Over time, scapegoated children might give up even trying to succeed at anything. A lifetime of discouragement instead of rewards and praise takes its toll. They accept the family's narrative of their flaws. This can lead to a lifetime of low self-esteem and crippling self-doubt.
You Are Portrayed In A Negative Light To Others
It's bad enough that you have to hear the insults and disparaging comments. But it's even worse when they are shared with people outside the family unit, too. If you're the family scapegoat, you find that your character is publicly attacked at every opportunity. Your family wants to convince others of your worthlessness so that they don't have to take responsibility for any of the dysfunction. They don't want to run the risk that outsiders might align themselves with you and take your side.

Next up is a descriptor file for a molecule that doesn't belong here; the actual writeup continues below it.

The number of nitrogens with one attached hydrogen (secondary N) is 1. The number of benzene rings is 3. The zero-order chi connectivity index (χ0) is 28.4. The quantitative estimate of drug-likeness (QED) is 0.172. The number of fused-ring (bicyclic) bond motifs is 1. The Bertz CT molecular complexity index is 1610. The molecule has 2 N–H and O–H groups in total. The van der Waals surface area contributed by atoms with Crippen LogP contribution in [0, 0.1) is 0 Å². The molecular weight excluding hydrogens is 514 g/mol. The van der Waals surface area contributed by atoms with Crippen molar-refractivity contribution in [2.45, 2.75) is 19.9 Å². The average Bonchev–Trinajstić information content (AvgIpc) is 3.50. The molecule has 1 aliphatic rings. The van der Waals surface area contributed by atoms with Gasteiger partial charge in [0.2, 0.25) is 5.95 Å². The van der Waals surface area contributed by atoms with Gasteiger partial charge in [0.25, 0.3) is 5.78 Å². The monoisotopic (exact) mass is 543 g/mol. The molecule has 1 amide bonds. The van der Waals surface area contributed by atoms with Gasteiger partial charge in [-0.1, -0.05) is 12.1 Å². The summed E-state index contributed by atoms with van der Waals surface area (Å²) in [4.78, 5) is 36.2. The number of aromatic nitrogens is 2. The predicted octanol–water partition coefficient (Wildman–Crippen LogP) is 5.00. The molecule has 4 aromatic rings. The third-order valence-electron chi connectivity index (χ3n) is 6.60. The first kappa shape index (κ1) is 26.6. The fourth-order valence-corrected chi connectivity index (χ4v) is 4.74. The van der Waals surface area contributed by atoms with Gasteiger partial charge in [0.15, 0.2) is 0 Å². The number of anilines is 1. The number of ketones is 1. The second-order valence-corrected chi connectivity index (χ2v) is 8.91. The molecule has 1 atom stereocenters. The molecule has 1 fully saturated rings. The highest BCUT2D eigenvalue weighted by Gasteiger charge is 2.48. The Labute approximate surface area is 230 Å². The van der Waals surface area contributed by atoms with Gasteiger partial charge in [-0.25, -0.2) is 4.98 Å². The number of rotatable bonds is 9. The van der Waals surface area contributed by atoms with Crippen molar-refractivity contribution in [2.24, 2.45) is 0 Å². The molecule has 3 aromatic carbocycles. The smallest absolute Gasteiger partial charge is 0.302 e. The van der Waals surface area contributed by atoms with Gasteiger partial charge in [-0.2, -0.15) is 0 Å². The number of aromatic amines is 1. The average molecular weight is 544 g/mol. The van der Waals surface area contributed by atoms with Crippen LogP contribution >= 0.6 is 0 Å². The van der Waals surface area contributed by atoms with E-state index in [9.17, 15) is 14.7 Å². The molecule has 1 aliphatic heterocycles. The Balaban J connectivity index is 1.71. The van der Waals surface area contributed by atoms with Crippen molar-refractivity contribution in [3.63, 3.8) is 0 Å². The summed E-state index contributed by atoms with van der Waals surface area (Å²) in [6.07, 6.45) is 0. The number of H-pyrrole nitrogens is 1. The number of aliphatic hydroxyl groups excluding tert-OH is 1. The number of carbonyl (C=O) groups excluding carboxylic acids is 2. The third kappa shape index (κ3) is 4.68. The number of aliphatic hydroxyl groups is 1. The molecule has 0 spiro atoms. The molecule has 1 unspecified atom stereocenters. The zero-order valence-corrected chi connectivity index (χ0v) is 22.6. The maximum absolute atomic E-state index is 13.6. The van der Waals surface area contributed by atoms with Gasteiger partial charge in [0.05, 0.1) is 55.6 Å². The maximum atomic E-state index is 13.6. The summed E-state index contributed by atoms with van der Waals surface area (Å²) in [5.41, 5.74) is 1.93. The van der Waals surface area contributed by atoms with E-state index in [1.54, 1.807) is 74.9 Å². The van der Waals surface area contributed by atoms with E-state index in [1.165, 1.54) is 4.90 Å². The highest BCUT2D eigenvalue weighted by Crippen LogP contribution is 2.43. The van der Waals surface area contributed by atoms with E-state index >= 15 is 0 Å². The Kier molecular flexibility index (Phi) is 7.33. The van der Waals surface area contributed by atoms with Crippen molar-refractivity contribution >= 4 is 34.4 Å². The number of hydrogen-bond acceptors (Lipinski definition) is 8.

And rest assured, no one will ever hear about your positive qualities or successes - only your flaws and failures.
You Are Isolated From Others
Your scapegoaters do not want you to receive any support or encouragement from outside the family unit. They will do whatever they can to isolate you from friends and loved ones.
They will begin by separating you physically from your support system. Then they will separate you emotionally by creating conflict and spreading rumors. They may attack the character of your friends or loved ones to make it less likely that you will seek out their support.
The goal of the scapegoater is always to keep their target powerless. Depriving you of support is one of their most effective tactics in accomplishing this.
The Flaws Of Others Are Projected Unto You
Let's say your mother has a bad day, and as a result, she forgets to take your brother to a doctor's appointment. She also forgets to pick up milk at the store. Instead of admitting her forgetfulness, she lashes out at you. She tells you that you are lazy and disorganized that you never remember to do anything.
What's Happening Here?
It's common for scapegoats to find that they are blamed for behaviors exhibited by other family members. This kind of projection can be so blatant that it seems ridiculous. And yet the scapegoater sees nothing wrong with it.
You Are The Family Punching Bag